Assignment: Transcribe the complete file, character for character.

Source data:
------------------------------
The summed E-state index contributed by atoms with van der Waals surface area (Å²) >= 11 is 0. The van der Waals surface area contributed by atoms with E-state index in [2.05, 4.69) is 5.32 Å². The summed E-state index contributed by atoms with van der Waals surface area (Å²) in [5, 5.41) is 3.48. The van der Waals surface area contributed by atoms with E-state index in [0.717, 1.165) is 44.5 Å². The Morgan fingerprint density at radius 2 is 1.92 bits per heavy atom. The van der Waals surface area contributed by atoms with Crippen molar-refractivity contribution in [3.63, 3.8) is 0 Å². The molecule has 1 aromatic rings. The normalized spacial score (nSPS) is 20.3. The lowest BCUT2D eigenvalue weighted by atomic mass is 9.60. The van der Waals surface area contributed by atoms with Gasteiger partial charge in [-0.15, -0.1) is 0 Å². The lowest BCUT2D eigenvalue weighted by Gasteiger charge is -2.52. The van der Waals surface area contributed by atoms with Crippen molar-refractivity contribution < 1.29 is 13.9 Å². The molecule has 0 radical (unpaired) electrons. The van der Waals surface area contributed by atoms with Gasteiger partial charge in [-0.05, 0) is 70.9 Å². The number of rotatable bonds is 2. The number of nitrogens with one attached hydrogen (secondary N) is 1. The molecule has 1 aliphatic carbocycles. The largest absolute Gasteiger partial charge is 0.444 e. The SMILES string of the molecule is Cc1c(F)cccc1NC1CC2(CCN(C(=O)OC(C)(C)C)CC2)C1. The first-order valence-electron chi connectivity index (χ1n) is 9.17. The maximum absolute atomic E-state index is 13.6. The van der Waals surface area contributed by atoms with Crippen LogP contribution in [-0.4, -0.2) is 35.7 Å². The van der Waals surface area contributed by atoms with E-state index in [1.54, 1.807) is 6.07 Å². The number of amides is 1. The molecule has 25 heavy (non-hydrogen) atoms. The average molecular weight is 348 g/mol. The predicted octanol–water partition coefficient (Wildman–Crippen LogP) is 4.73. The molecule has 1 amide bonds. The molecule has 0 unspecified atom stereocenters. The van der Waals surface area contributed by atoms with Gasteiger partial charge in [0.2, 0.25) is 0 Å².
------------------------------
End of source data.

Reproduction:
The summed E-state index contributed by atoms with van der Waals surface area (Å²) >= 11 is 0. The van der Waals surface area contributed by atoms with E-state index in [2.05, 4.69) is 5.32 Å². The summed E-state index contributed by atoms with van der Waals surface area (Å²) in [5, 5.41) is 3.48. The van der Waals surface area contributed by atoms with E-state index in [0.717, 1.165) is 44.5 Å². The Morgan fingerprint density at radius 2 is 1.92 bits per heavy atom. The van der Waals surface area contributed by atoms with Crippen molar-refractivity contribution in [3.63, 3.8) is 0 Å². The molecule has 1 aromatic rings. The normalized spacial score (nSPS) is 20.3. The lowest BCUT2D eigenvalue weighted by atomic mass is 9.60. The van der Waals surface area contributed by atoms with Gasteiger partial charge in [-0.15, -0.1) is 0 Å². The lowest BCUT2D eigenvalue weighted by Gasteiger charge is -2.52. The van der Waals surface area contributed by atoms with Crippen molar-refractivity contribution < 1.29 is 13.9 Å². The molecule has 0 radical (unpaired) electrons. The van der Waals surface area contributed by atoms with Gasteiger partial charge in [-0.05, 0) is 70.9 Å². The number of rotatable bonds is 2. The number of nitrogens with one attached hydrogen (secondary N) is 1. The molecule has 1 aliphatic carbocycles. The largest absolute Gasteiger partial charge is 0.444 e. The SMILES string of the molecule is Cc1c(F)cccc1NC1CC2(CCN(C(=O)OC(C)(C)C)CC2)C1. The first-order valence-electron chi connectivity index (χ1n) is 9.17. The maximum absolute atomic E-state index is 13.6. The van der Waals surface area contributed by atoms with Crippen LogP contribution in [-0.4, -0.2) is 35.7 Å². The van der Waals surface area contributed by atoms with E-state index in [1.54, 1.807) is 6.07 Å². The number of amides is 1. The molecule has 25 heavy (non-hydrogen) atoms. The average molecular weight is 348 g/mol. The predicted octanol–water partition coefficient (Wildman–Crippen LogP) is 4.73. The molecule has 1 amide bonds. The molecule has 0 unspecified atom stereocenters. The van der Waals surface area contributed by atoms with Gasteiger partial charge in [0.2, 0.25) is 0 Å².